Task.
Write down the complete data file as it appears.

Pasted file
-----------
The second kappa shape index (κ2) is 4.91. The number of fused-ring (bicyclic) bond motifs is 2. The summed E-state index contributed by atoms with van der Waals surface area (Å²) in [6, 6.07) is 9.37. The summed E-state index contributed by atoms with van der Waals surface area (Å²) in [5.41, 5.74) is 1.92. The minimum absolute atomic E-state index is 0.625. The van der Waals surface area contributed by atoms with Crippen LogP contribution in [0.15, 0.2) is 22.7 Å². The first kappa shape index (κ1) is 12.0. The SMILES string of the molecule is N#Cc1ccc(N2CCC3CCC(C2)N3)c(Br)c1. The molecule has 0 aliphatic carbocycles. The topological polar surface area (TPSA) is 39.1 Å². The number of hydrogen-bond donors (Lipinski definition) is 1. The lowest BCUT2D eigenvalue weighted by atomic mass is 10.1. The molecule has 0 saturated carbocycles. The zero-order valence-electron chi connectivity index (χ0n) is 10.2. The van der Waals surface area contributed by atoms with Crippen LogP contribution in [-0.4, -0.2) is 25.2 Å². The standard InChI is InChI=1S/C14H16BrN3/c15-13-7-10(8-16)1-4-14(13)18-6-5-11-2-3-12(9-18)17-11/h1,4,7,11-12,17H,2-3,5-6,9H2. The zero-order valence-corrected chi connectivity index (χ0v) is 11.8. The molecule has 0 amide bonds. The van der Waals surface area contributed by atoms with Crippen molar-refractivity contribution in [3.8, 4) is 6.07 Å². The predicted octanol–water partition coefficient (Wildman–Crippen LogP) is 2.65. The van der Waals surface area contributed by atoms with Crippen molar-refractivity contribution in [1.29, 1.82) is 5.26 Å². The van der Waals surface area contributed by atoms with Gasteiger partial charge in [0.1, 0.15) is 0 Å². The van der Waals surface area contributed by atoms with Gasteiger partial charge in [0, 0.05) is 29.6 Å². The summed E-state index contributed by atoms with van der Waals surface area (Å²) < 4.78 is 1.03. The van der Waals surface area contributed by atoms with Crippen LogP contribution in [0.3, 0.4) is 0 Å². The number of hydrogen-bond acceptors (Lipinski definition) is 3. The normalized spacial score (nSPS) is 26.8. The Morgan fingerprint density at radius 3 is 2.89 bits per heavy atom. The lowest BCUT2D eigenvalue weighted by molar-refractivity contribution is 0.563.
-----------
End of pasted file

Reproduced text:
The second kappa shape index (κ2) is 4.91. The number of fused-ring (bicyclic) bond motifs is 2. The summed E-state index contributed by atoms with van der Waals surface area (Å²) in [6, 6.07) is 9.37. The summed E-state index contributed by atoms with van der Waals surface area (Å²) in [5.41, 5.74) is 1.92. The minimum absolute atomic E-state index is 0.625. The van der Waals surface area contributed by atoms with Crippen LogP contribution in [0.15, 0.2) is 22.7 Å². The first kappa shape index (κ1) is 12.0. The SMILES string of the molecule is N#Cc1ccc(N2CCC3CCC(C2)N3)c(Br)c1. The molecule has 0 aliphatic carbocycles. The topological polar surface area (TPSA) is 39.1 Å². The number of hydrogen-bond donors (Lipinski definition) is 1. The lowest BCUT2D eigenvalue weighted by atomic mass is 10.1. The molecule has 0 saturated carbocycles. The zero-order valence-electron chi connectivity index (χ0n) is 10.2. The van der Waals surface area contributed by atoms with Crippen LogP contribution in [-0.4, -0.2) is 25.2 Å². The standard InChI is InChI=1S/C14H16BrN3/c15-13-7-10(8-16)1-4-14(13)18-6-5-11-2-3-12(9-18)17-11/h1,4,7,11-12,17H,2-3,5-6,9H2. The zero-order valence-corrected chi connectivity index (χ0v) is 11.8. The molecule has 0 amide bonds. The van der Waals surface area contributed by atoms with Crippen molar-refractivity contribution in [3.8, 4) is 6.07 Å². The predicted octanol–water partition coefficient (Wildman–Crippen LogP) is 2.65. The van der Waals surface area contributed by atoms with Crippen molar-refractivity contribution in [1.29, 1.82) is 5.26 Å². The van der Waals surface area contributed by atoms with Gasteiger partial charge in [0.1, 0.15) is 0 Å². The van der Waals surface area contributed by atoms with Gasteiger partial charge in [0, 0.05) is 29.6 Å². The summed E-state index contributed by atoms with van der Waals surface area (Å²) < 4.78 is 1.03. The van der Waals surface area contributed by atoms with Crippen LogP contribution in [0.3, 0.4) is 0 Å². The number of hydrogen-bond acceptors (Lipinski definition) is 3. The normalized spacial score (nSPS) is 26.8. The Morgan fingerprint density at radius 3 is 2.89 bits per heavy atom. The lowest BCUT2D eigenvalue weighted by molar-refractivity contribution is 0.563.